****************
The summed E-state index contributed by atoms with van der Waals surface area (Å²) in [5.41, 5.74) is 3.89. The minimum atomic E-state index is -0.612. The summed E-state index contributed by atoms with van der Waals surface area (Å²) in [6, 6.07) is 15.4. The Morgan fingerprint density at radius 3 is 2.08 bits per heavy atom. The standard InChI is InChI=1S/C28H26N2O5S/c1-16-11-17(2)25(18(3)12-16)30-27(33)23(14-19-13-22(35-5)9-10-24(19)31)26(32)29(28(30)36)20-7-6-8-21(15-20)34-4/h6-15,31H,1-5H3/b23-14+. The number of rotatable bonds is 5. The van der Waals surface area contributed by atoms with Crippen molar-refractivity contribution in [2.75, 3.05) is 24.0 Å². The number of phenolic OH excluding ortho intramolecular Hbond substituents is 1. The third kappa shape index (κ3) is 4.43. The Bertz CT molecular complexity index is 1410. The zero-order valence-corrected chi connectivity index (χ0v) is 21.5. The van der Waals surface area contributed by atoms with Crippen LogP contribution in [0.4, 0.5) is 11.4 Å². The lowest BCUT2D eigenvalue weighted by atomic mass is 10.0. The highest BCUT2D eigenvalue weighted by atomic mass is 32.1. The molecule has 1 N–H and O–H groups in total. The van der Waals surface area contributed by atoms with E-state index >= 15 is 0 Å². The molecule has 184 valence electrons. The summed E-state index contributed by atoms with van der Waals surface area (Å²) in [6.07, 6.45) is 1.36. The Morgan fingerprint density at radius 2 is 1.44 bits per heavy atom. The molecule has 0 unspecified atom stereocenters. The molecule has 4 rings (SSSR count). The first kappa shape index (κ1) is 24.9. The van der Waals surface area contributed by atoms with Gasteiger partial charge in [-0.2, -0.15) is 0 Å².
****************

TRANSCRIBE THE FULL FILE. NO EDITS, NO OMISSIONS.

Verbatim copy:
The summed E-state index contributed by atoms with van der Waals surface area (Å²) in [5.41, 5.74) is 3.89. The minimum atomic E-state index is -0.612. The summed E-state index contributed by atoms with van der Waals surface area (Å²) in [6, 6.07) is 15.4. The Morgan fingerprint density at radius 3 is 2.08 bits per heavy atom. The standard InChI is InChI=1S/C28H26N2O5S/c1-16-11-17(2)25(18(3)12-16)30-27(33)23(14-19-13-22(35-5)9-10-24(19)31)26(32)29(28(30)36)20-7-6-8-21(15-20)34-4/h6-15,31H,1-5H3/b23-14+. The number of rotatable bonds is 5. The van der Waals surface area contributed by atoms with Crippen molar-refractivity contribution in [2.75, 3.05) is 24.0 Å². The number of phenolic OH excluding ortho intramolecular Hbond substituents is 1. The third kappa shape index (κ3) is 4.43. The Bertz CT molecular complexity index is 1410. The zero-order valence-corrected chi connectivity index (χ0v) is 21.5. The van der Waals surface area contributed by atoms with Crippen LogP contribution in [0.4, 0.5) is 11.4 Å². The lowest BCUT2D eigenvalue weighted by atomic mass is 10.0. The highest BCUT2D eigenvalue weighted by atomic mass is 32.1. The molecule has 1 N–H and O–H groups in total. The van der Waals surface area contributed by atoms with E-state index >= 15 is 0 Å². The molecule has 184 valence electrons. The summed E-state index contributed by atoms with van der Waals surface area (Å²) in [6.07, 6.45) is 1.36. The Morgan fingerprint density at radius 2 is 1.44 bits per heavy atom. The molecule has 0 unspecified atom stereocenters. The molecule has 4 rings (SSSR count). The first kappa shape index (κ1) is 24.9. The van der Waals surface area contributed by atoms with Gasteiger partial charge in [-0.2, -0.15) is 0 Å².